Germany and Japan, among the world’s most important economies, have held elections this week-end. Japan overthrew the long-ruling LDP and the coalition party members in Germany suffered severe blows in regional elections, not boding well for them in the forthcoming general elections. The economic crisis and its management so far has a lot to do with this. Both Germany and Japan suffer strains on their social systems and their economies due to their ageing societies. They also have had an economic model based on exports at any price with concomitant restrictions on domestic consumption. Both models – in particular Germany’s stakoholder capitalism – have often been portrayed in the past as less brutal and unstable than Anglo Saxon “shareholder”, or worse “casino”, (not to say “locust”…) capitalism.
As capitalism is deemed in crisis globally, and in particular, the Anglo-Saxon model, The Peterson Institute’s Adam Posen published on Friday a refreshing comment on these countries’ economic prospects:
Regarding economic policy, there is concern in both countries that entrenched politicians have pandered to their constituencies of older citizens for too long without sufficient regard for long-run fiscal sustainability. And in both Germany and Japan, there is a legitimate sense that things have not been going well – legitimate because in both countries real wages have been stagnating or declining for years […].
Is there a compelling economic alternative on offer in either election? Does the program of the likely winning party or parties show a fiscally sustainable way back to real income growth for average workers? This is not just a matter of who will set economic policy in two of the world’s largest countries. This is about the future of economic policy. A well-justified casualty of the global financial crisis is the confident consensus that we know what to do.
It is not enough for politicians to simply offer a program of avoidance of Anglo-Saxon finance. First, such avoidance has not conferred safety during the crisis, especially since restricted consumption is associated with export dependence, and thus external vulnerability as Japan and Germany experienced. Second, such self-assigned financial distinctions have done little to prevent sizable banking problems from emerging in Germany or Japan as well. Third, the approach of Germany and Japan has not delivered noticeably better results for citizens’ incomes looking at the long-term –even when the additional fiscal burden to the US and UK from recent crisis responses is rightly taken into account.
Most importantly, “don’t act like the US” is an insufficient guide to policy in the face of stagnant wages precisely because all advanced countries are already acting differently from the US in terms of saving, of social policies, and of compensation of bankers, as well as on environmental, education, health care, and tax policies. If not acting like the US were enough, the rest of the rich world would be doing far better economically than it is.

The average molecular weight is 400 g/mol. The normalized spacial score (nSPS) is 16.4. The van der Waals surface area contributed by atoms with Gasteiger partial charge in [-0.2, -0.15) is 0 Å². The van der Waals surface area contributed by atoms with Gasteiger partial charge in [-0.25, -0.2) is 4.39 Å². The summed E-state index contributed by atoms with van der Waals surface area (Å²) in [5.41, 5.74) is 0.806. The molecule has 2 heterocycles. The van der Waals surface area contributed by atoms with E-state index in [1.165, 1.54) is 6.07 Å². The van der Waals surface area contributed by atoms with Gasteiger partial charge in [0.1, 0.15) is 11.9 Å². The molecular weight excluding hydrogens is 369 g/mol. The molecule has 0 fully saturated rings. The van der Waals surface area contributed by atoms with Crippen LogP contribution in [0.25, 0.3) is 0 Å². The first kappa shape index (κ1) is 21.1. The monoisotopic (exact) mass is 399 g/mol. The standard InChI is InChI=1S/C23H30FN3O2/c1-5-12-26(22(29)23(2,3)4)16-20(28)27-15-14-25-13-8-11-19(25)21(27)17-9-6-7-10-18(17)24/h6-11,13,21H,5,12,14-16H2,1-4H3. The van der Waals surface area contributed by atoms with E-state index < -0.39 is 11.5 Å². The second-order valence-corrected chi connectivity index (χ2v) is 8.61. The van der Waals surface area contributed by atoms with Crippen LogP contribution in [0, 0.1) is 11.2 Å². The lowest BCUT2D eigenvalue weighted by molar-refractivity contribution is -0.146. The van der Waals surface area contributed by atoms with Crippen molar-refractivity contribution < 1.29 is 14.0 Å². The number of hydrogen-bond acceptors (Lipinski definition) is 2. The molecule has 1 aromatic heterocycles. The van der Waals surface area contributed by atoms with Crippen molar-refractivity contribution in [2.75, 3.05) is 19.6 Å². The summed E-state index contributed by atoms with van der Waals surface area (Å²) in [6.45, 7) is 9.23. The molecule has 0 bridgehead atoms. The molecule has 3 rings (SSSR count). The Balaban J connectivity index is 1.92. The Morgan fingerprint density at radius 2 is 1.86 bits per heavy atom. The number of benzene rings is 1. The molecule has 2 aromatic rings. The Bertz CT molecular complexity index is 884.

The most promising economic programs are those of parties which are trying to return economic liberalism to its core values. I characterize this effort as making a commitment to protect citizens not stakeholders. That means combining social protections for individuals with willingness to subject businesses to strong competitive pressure, and progressive taxation to pay for the safety net. This is a step away from the promotion of corporate interests that have deceptively donned the cloak of “free-market” policies in many advanced economies in recent years – and not coincidentally given liberalism a bad name. The recent excesses of the US in protecting financial businesses, however, if anything, show the need for such citizen-not-stakeholder policies. […]
I have no personal horse in either of these electoral races, but in Germany it is the minority Green Party, with their emphasis on long-term sustainability and breaking down collusive business-labor barriers to competition, and the even smaller Christian Social Union*, with their opposition to bailouts, that offer a productive agenda of this kind. In Japan, it is the true heirs to former Prime Minister Koizumi in the Liberal Democratic Party who come closest, but who also are of the next generation in seniority, and thus will only come to power after the LDP loses this time, at soonest. Thus, for Germany and Japan the outlook is for continued economic underperformance, and mounting dissatisfaction, even after the coming electoral changes.
* Edit on 1 September 09 – My comment on this: The arch-conservative CSU is NOT the most economically liberal party in Germany. Given its deep often rural Bavarian roots, it is not exactly open to e.g. reforms of the highly protectionist EU Common Agricultural Policy, for example. It is rather the currently up-and-coming FDP that has a consistent liberal outlook. Given its current rise in polls, along with indeed the Greens, it is most likely to tilt the balance – if this is ever possible – in favour of changing German-style corporatism. Daniel Schwammental at the WSJ Journal published an interesting article on the FDP today. Here it is (walled for subscribers).